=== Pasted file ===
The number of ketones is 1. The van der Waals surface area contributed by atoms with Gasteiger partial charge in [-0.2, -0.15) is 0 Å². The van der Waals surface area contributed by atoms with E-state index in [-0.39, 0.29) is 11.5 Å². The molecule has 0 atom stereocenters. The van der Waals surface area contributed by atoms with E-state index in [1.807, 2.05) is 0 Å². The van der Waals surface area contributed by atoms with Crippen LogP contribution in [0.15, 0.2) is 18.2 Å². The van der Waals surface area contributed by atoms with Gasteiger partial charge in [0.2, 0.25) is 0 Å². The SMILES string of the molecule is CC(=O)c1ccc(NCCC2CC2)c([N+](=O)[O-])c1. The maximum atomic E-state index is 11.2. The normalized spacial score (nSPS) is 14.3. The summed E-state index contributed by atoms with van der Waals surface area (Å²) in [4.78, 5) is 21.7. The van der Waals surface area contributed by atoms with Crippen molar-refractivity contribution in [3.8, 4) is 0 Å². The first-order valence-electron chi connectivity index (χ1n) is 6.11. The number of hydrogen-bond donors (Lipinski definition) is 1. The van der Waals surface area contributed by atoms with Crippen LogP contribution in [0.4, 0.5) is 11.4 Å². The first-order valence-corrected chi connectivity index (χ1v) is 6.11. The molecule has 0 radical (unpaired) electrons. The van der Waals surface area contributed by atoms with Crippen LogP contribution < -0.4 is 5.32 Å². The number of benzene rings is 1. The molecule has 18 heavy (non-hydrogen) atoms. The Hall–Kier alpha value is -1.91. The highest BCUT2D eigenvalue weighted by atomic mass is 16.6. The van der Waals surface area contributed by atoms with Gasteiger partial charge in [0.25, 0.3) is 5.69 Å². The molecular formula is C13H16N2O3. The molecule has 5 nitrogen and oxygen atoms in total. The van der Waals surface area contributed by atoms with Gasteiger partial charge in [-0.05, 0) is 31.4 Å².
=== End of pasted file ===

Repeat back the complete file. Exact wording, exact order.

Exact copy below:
The number of ketones is 1. The van der Waals surface area contributed by atoms with Gasteiger partial charge in [-0.2, -0.15) is 0 Å². The van der Waals surface area contributed by atoms with E-state index in [-0.39, 0.29) is 11.5 Å². The molecule has 0 atom stereocenters. The van der Waals surface area contributed by atoms with E-state index in [1.807, 2.05) is 0 Å². The van der Waals surface area contributed by atoms with Crippen LogP contribution in [0.15, 0.2) is 18.2 Å². The van der Waals surface area contributed by atoms with Gasteiger partial charge in [0.2, 0.25) is 0 Å². The SMILES string of the molecule is CC(=O)c1ccc(NCCC2CC2)c([N+](=O)[O-])c1. The maximum atomic E-state index is 11.2. The normalized spacial score (nSPS) is 14.3. The summed E-state index contributed by atoms with van der Waals surface area (Å²) in [4.78, 5) is 21.7. The van der Waals surface area contributed by atoms with Crippen molar-refractivity contribution in [3.8, 4) is 0 Å². The first-order valence-electron chi connectivity index (χ1n) is 6.11. The number of hydrogen-bond donors (Lipinski definition) is 1. The van der Waals surface area contributed by atoms with Crippen LogP contribution in [0.4, 0.5) is 11.4 Å². The first-order valence-corrected chi connectivity index (χ1v) is 6.11. The molecule has 0 radical (unpaired) electrons. The van der Waals surface area contributed by atoms with Crippen LogP contribution < -0.4 is 5.32 Å². The number of benzene rings is 1. The molecule has 18 heavy (non-hydrogen) atoms. The Hall–Kier alpha value is -1.91. The highest BCUT2D eigenvalue weighted by atomic mass is 16.6. The van der Waals surface area contributed by atoms with Gasteiger partial charge in [0.25, 0.3) is 5.69 Å². The molecular formula is C13H16N2O3. The molecule has 5 nitrogen and oxygen atoms in total. The van der Waals surface area contributed by atoms with Gasteiger partial charge in [-0.05, 0) is 31.4 Å².